Could Eiffel Tower become world's largest tree?

Story highlights

  • French engineering firm unveils plan to adorn Paris monument with 600,000 plants
  • If given the go-ahead, "world's tallest tree" could absorb over 80 tons of CO2, says firm
  • The temporary installation, which will cost $97 million, is likely to face opposition
  • COMMENTS: Pipe-dream or true innovation? Tell us your thoughts below
An engineering firm has unveiled plans to turn the Eiffel Tower into a vast, tree-like monument by cladding its mesh iron body in over 600,000 plants.
The controversial proposal from Ginger -- a French company that specializes in ecological design projects -- would cost $97 million and remove 87.8 tons of carbon dioxide from the Paris skies, according to the company's calculations.
Ginger CEO Jean-Luc Schonebelen concedes that it is probably not the most efficient form of carbon sequestration, but says the idea -- which has so far received no official endorsement from Paris City Council -- could have profound symbolic value.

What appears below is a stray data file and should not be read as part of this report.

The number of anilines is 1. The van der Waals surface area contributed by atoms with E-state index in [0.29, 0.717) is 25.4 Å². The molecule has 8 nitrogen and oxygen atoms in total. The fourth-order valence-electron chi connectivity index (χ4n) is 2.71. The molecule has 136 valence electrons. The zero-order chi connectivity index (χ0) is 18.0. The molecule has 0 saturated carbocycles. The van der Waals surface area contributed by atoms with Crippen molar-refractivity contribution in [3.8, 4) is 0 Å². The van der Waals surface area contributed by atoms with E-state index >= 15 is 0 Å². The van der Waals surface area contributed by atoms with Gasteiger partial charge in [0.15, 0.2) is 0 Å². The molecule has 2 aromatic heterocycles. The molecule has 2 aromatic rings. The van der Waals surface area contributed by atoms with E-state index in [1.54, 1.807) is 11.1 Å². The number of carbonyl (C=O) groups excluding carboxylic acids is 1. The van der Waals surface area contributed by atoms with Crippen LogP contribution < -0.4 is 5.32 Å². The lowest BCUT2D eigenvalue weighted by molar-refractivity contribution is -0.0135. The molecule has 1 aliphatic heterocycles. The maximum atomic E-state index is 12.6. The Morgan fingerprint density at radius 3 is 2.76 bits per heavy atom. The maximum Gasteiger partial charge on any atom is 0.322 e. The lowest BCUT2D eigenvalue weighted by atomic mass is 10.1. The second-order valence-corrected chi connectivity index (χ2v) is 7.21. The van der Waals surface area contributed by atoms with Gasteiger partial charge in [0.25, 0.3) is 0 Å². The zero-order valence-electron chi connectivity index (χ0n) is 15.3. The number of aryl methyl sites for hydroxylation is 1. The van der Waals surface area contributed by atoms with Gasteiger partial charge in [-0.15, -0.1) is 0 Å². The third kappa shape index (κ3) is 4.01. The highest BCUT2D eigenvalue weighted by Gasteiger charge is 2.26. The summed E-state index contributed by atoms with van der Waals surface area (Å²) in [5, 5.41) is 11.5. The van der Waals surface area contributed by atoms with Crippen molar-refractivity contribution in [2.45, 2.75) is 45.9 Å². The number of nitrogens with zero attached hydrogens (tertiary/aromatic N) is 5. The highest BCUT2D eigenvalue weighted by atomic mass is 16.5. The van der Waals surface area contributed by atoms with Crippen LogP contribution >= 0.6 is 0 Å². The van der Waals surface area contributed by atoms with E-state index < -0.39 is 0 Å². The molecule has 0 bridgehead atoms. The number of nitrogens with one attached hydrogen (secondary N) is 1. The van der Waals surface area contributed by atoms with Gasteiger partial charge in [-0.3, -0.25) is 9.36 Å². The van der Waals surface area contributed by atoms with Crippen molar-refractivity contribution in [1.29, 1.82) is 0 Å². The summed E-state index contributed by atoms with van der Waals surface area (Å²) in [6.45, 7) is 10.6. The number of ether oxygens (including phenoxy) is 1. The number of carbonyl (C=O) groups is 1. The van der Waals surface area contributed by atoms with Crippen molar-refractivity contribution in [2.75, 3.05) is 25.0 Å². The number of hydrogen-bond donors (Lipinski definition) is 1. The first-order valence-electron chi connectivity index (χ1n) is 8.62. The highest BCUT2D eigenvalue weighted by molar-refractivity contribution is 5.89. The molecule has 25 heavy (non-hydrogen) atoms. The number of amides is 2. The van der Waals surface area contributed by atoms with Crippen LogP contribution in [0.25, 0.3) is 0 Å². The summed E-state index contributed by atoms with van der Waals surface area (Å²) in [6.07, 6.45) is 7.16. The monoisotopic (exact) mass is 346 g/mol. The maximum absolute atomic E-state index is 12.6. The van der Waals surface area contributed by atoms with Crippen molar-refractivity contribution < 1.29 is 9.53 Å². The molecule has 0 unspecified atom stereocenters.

"We're told that within the next 30 years the world's population may reach nine billion, and that 80% of us will live in cities," says Schonebelen, referring to projections from the U.N. Population Division released earlier this year.
"With this in mind, we need to think about how we're going to start bringing nature back into the city landscape ... so this (proposal) is our call for action."
If Schonebelen has his way, thousands of hemp sacks brimming with soil and 48 varieties of seedlings would be fastened to "La dame de fer" -- or "the iron lady," the tower's French nickname -- by the end of next year.
Irrigated via a 12-ton grid of interconnected rubbing tubing, the plants would likely mature by 2014 and would be nurtured until their removal two years later.
"Of course we're not suggesting this be a permanent fixture, we're proposing this as a temporary installation -- just as Mr Eiffel did when he built the tower back in the 19th century," says Schonebelen.
Staff at Ginger have been developing the mechanics behind the proposal for the past 18 months. The company employs over 1,500 people and has a